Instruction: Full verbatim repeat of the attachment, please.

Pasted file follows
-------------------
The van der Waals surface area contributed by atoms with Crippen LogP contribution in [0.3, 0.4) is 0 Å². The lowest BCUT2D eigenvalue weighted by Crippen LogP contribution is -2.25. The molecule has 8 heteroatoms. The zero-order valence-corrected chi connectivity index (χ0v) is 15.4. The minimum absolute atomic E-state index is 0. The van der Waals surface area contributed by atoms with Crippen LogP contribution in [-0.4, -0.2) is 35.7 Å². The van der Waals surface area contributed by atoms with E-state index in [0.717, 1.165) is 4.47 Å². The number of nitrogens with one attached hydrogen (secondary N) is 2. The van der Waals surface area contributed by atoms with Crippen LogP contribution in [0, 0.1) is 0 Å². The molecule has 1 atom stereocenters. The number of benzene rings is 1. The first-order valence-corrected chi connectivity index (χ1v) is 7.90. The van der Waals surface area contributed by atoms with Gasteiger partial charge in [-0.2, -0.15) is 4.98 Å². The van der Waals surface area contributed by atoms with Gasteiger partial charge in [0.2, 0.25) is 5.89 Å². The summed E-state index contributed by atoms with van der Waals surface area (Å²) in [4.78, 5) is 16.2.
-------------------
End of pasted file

The van der Waals surface area contributed by atoms with Crippen LogP contribution in [0.3, 0.4) is 0 Å². The lowest BCUT2D eigenvalue weighted by Crippen LogP contribution is -2.25. The molecule has 8 heteroatoms. The zero-order valence-corrected chi connectivity index (χ0v) is 15.4. The minimum absolute atomic E-state index is 0. The van der Waals surface area contributed by atoms with Crippen LogP contribution in [-0.4, -0.2) is 35.7 Å². The van der Waals surface area contributed by atoms with E-state index in [0.717, 1.165) is 4.47 Å². The number of nitrogens with one attached hydrogen (secondary N) is 2. The van der Waals surface area contributed by atoms with Crippen LogP contribution in [0, 0.1) is 0 Å². The molecule has 1 atom stereocenters. The number of benzene rings is 1. The first-order valence-corrected chi connectivity index (χ1v) is 7.90. The van der Waals surface area contributed by atoms with Gasteiger partial charge in [-0.2, -0.15) is 4.98 Å². The van der Waals surface area contributed by atoms with Gasteiger partial charge in [0.2, 0.25) is 5.89 Å². The summed E-state index contributed by atoms with van der Waals surface area (Å²) in [4.78, 5) is 16.2.